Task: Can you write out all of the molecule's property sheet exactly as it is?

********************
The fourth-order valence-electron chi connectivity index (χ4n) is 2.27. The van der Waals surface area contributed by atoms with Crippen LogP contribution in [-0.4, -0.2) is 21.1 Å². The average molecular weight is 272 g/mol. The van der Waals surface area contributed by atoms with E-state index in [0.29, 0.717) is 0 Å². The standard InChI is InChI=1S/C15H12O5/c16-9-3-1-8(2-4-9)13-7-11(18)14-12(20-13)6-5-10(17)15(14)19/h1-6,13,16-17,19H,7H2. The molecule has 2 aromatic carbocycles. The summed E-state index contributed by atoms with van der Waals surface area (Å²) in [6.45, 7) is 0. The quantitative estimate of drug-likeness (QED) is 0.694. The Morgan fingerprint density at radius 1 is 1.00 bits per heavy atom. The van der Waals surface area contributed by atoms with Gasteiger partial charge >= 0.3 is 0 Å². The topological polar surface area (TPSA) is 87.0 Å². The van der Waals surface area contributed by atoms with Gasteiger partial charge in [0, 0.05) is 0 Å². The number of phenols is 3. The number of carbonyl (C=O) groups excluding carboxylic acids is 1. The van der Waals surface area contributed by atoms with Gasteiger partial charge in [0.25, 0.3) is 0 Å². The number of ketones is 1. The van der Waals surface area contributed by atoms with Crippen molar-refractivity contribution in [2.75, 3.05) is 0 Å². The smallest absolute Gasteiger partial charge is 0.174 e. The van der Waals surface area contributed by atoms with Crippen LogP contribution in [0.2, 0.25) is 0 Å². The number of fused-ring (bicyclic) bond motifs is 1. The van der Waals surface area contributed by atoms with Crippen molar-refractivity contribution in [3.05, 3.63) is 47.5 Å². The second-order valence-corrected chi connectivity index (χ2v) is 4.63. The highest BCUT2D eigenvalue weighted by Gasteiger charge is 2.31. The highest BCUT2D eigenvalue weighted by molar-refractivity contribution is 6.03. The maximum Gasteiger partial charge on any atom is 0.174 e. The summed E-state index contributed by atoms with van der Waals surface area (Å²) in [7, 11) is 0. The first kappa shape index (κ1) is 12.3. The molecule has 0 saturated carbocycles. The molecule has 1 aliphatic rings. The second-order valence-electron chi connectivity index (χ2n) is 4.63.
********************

The fourth-order valence-electron chi connectivity index (χ4n) is 2.27. The van der Waals surface area contributed by atoms with Crippen LogP contribution in [-0.4, -0.2) is 21.1 Å². The average molecular weight is 272 g/mol. The van der Waals surface area contributed by atoms with E-state index in [0.29, 0.717) is 0 Å². The standard InChI is InChI=1S/C15H12O5/c16-9-3-1-8(2-4-9)13-7-11(18)14-12(20-13)6-5-10(17)15(14)19/h1-6,13,16-17,19H,7H2. The molecule has 2 aromatic carbocycles. The summed E-state index contributed by atoms with van der Waals surface area (Å²) in [6.45, 7) is 0. The quantitative estimate of drug-likeness (QED) is 0.694. The Morgan fingerprint density at radius 1 is 1.00 bits per heavy atom. The van der Waals surface area contributed by atoms with Gasteiger partial charge >= 0.3 is 0 Å². The topological polar surface area (TPSA) is 87.0 Å². The van der Waals surface area contributed by atoms with Gasteiger partial charge in [0, 0.05) is 0 Å². The number of phenols is 3. The number of carbonyl (C=O) groups excluding carboxylic acids is 1. The van der Waals surface area contributed by atoms with Gasteiger partial charge in [0.25, 0.3) is 0 Å². The number of ketones is 1. The van der Waals surface area contributed by atoms with Crippen molar-refractivity contribution in [2.75, 3.05) is 0 Å². The smallest absolute Gasteiger partial charge is 0.174 e. The van der Waals surface area contributed by atoms with Crippen LogP contribution in [0.2, 0.25) is 0 Å². The number of fused-ring (bicyclic) bond motifs is 1. The van der Waals surface area contributed by atoms with Crippen molar-refractivity contribution in [3.05, 3.63) is 47.5 Å². The second-order valence-corrected chi connectivity index (χ2v) is 4.63. The highest BCUT2D eigenvalue weighted by Gasteiger charge is 2.31. The highest BCUT2D eigenvalue weighted by molar-refractivity contribution is 6.03. The maximum Gasteiger partial charge on any atom is 0.174 e. The summed E-state index contributed by atoms with van der Waals surface area (Å²) in [7, 11) is 0. The first kappa shape index (κ1) is 12.3. The molecule has 0 saturated carbocycles. The molecule has 1 aliphatic rings. The second-order valence-electron chi connectivity index (χ2n) is 4.63.